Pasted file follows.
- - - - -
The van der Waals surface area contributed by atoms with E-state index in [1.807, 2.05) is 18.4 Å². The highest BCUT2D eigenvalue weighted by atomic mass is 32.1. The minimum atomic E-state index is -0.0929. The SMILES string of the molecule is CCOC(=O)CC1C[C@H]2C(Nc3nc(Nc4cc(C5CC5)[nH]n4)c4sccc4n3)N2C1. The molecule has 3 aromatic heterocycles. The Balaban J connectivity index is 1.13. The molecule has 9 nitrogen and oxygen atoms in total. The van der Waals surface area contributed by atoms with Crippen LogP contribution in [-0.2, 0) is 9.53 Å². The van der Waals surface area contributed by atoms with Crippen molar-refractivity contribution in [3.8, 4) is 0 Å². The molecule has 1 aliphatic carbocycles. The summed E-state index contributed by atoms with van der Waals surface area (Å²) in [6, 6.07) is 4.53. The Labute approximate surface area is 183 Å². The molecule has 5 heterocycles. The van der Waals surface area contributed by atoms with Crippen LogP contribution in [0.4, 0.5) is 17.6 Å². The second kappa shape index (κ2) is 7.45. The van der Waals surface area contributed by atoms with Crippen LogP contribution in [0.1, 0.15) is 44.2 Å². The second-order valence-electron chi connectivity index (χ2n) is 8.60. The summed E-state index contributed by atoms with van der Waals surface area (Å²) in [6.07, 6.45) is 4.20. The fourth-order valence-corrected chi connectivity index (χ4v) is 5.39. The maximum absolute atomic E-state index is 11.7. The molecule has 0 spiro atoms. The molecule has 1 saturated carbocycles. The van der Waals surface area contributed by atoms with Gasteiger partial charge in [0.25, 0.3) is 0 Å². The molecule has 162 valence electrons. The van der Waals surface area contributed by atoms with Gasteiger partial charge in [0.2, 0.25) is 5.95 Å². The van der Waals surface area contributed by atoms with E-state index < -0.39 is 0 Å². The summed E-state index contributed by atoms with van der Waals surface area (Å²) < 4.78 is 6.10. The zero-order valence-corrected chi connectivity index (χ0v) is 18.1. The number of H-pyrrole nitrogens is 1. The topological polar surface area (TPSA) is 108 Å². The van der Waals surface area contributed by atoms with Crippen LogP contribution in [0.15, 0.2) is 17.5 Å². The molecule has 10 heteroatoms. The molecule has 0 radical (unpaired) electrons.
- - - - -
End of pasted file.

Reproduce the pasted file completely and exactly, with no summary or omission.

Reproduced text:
The van der Waals surface area contributed by atoms with E-state index in [1.807, 2.05) is 18.4 Å². The highest BCUT2D eigenvalue weighted by atomic mass is 32.1. The minimum atomic E-state index is -0.0929. The SMILES string of the molecule is CCOC(=O)CC1C[C@H]2C(Nc3nc(Nc4cc(C5CC5)[nH]n4)c4sccc4n3)N2C1. The molecule has 3 aromatic heterocycles. The Balaban J connectivity index is 1.13. The molecule has 9 nitrogen and oxygen atoms in total. The van der Waals surface area contributed by atoms with Crippen LogP contribution in [-0.2, 0) is 9.53 Å². The van der Waals surface area contributed by atoms with Crippen molar-refractivity contribution in [3.8, 4) is 0 Å². The molecule has 1 aliphatic carbocycles. The summed E-state index contributed by atoms with van der Waals surface area (Å²) in [6, 6.07) is 4.53. The Labute approximate surface area is 183 Å². The molecule has 5 heterocycles. The van der Waals surface area contributed by atoms with Crippen LogP contribution in [0.4, 0.5) is 17.6 Å². The second kappa shape index (κ2) is 7.45. The van der Waals surface area contributed by atoms with Crippen LogP contribution in [0.1, 0.15) is 44.2 Å². The second-order valence-electron chi connectivity index (χ2n) is 8.60. The summed E-state index contributed by atoms with van der Waals surface area (Å²) in [6.07, 6.45) is 4.20. The fourth-order valence-corrected chi connectivity index (χ4v) is 5.39. The maximum absolute atomic E-state index is 11.7. The molecule has 0 spiro atoms. The molecule has 1 saturated carbocycles. The van der Waals surface area contributed by atoms with Gasteiger partial charge in [0.25, 0.3) is 0 Å². The molecule has 162 valence electrons. The van der Waals surface area contributed by atoms with Gasteiger partial charge in [0.2, 0.25) is 5.95 Å². The van der Waals surface area contributed by atoms with E-state index < -0.39 is 0 Å². The summed E-state index contributed by atoms with van der Waals surface area (Å²) < 4.78 is 6.10. The zero-order valence-corrected chi connectivity index (χ0v) is 18.1. The number of H-pyrrole nitrogens is 1. The topological polar surface area (TPSA) is 108 Å². The van der Waals surface area contributed by atoms with Crippen LogP contribution in [0.15, 0.2) is 17.5 Å². The molecule has 10 heteroatoms. The molecule has 0 radical (unpaired) electrons.